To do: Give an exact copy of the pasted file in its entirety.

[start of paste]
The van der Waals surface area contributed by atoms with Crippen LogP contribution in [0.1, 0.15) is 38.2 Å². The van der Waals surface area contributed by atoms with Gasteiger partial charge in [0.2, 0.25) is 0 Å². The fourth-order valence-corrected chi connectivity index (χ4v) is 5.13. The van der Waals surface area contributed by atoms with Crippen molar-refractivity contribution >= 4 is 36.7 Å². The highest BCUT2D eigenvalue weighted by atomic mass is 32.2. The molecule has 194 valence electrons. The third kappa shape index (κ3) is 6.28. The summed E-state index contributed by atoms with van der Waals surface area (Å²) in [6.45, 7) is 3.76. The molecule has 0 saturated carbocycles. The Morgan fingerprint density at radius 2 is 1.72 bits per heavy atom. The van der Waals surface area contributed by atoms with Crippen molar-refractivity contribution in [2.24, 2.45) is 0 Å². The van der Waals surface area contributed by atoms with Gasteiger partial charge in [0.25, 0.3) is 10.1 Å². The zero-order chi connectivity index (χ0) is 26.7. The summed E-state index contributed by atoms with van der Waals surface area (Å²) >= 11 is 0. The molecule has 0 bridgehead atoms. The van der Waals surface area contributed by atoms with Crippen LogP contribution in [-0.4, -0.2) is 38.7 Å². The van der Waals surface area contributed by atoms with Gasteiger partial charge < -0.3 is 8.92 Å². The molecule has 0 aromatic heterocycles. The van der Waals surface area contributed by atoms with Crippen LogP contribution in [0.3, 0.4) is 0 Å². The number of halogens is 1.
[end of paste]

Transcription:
The van der Waals surface area contributed by atoms with Crippen LogP contribution in [0.1, 0.15) is 38.2 Å². The van der Waals surface area contributed by atoms with Gasteiger partial charge in [0.2, 0.25) is 0 Å². The fourth-order valence-corrected chi connectivity index (χ4v) is 5.13. The van der Waals surface area contributed by atoms with Crippen molar-refractivity contribution >= 4 is 36.7 Å². The highest BCUT2D eigenvalue weighted by atomic mass is 32.2. The molecule has 194 valence electrons. The third kappa shape index (κ3) is 6.28. The summed E-state index contributed by atoms with van der Waals surface area (Å²) in [6.45, 7) is 3.76. The molecule has 0 saturated carbocycles. The Morgan fingerprint density at radius 2 is 1.72 bits per heavy atom. The van der Waals surface area contributed by atoms with Crippen molar-refractivity contribution in [2.24, 2.45) is 0 Å². The van der Waals surface area contributed by atoms with Gasteiger partial charge in [0.25, 0.3) is 10.1 Å². The zero-order chi connectivity index (χ0) is 26.7. The summed E-state index contributed by atoms with van der Waals surface area (Å²) >= 11 is 0. The molecule has 0 bridgehead atoms. The van der Waals surface area contributed by atoms with Crippen LogP contribution in [-0.4, -0.2) is 38.7 Å². The van der Waals surface area contributed by atoms with Gasteiger partial charge < -0.3 is 8.92 Å². The molecule has 0 aromatic heterocycles. The van der Waals surface area contributed by atoms with Crippen LogP contribution in [0.3, 0.4) is 0 Å². The number of halogens is 1.